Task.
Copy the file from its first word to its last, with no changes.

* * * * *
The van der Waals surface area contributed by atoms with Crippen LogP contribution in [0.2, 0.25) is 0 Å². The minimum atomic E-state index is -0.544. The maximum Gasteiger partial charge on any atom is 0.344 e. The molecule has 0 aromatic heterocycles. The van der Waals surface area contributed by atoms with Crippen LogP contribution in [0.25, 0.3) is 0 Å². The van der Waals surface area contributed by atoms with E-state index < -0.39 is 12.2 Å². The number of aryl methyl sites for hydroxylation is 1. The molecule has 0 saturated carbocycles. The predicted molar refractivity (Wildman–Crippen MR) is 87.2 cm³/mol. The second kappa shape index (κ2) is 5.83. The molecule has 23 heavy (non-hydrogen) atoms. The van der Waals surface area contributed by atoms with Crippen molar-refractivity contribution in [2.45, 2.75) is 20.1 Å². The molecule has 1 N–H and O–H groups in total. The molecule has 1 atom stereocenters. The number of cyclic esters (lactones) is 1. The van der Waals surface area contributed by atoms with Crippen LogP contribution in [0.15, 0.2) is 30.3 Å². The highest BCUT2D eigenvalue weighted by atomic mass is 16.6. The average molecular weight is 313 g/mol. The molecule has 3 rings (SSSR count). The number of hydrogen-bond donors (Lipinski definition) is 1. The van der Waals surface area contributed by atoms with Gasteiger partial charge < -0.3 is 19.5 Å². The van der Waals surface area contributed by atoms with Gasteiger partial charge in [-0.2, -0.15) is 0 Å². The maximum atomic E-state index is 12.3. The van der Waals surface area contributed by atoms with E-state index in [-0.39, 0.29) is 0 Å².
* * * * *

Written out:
The van der Waals surface area contributed by atoms with Crippen LogP contribution in [0.2, 0.25) is 0 Å². The minimum atomic E-state index is -0.544. The maximum Gasteiger partial charge on any atom is 0.344 e. The molecule has 0 aromatic heterocycles. The van der Waals surface area contributed by atoms with Crippen LogP contribution in [0.25, 0.3) is 0 Å². The van der Waals surface area contributed by atoms with E-state index < -0.39 is 12.2 Å². The number of aryl methyl sites for hydroxylation is 1. The molecule has 0 saturated carbocycles. The predicted molar refractivity (Wildman–Crippen MR) is 87.2 cm³/mol. The second kappa shape index (κ2) is 5.83. The molecule has 23 heavy (non-hydrogen) atoms. The van der Waals surface area contributed by atoms with Crippen molar-refractivity contribution in [2.45, 2.75) is 20.1 Å². The molecule has 1 N–H and O–H groups in total. The molecule has 1 atom stereocenters. The number of cyclic esters (lactones) is 1. The van der Waals surface area contributed by atoms with Crippen LogP contribution in [0.15, 0.2) is 30.3 Å². The highest BCUT2D eigenvalue weighted by atomic mass is 16.6. The average molecular weight is 313 g/mol. The molecule has 3 rings (SSSR count). The number of hydrogen-bond donors (Lipinski definition) is 1. The van der Waals surface area contributed by atoms with Gasteiger partial charge < -0.3 is 19.5 Å². The van der Waals surface area contributed by atoms with Gasteiger partial charge in [-0.2, -0.15) is 0 Å². The maximum atomic E-state index is 12.3. The van der Waals surface area contributed by atoms with E-state index in [-0.39, 0.29) is 0 Å².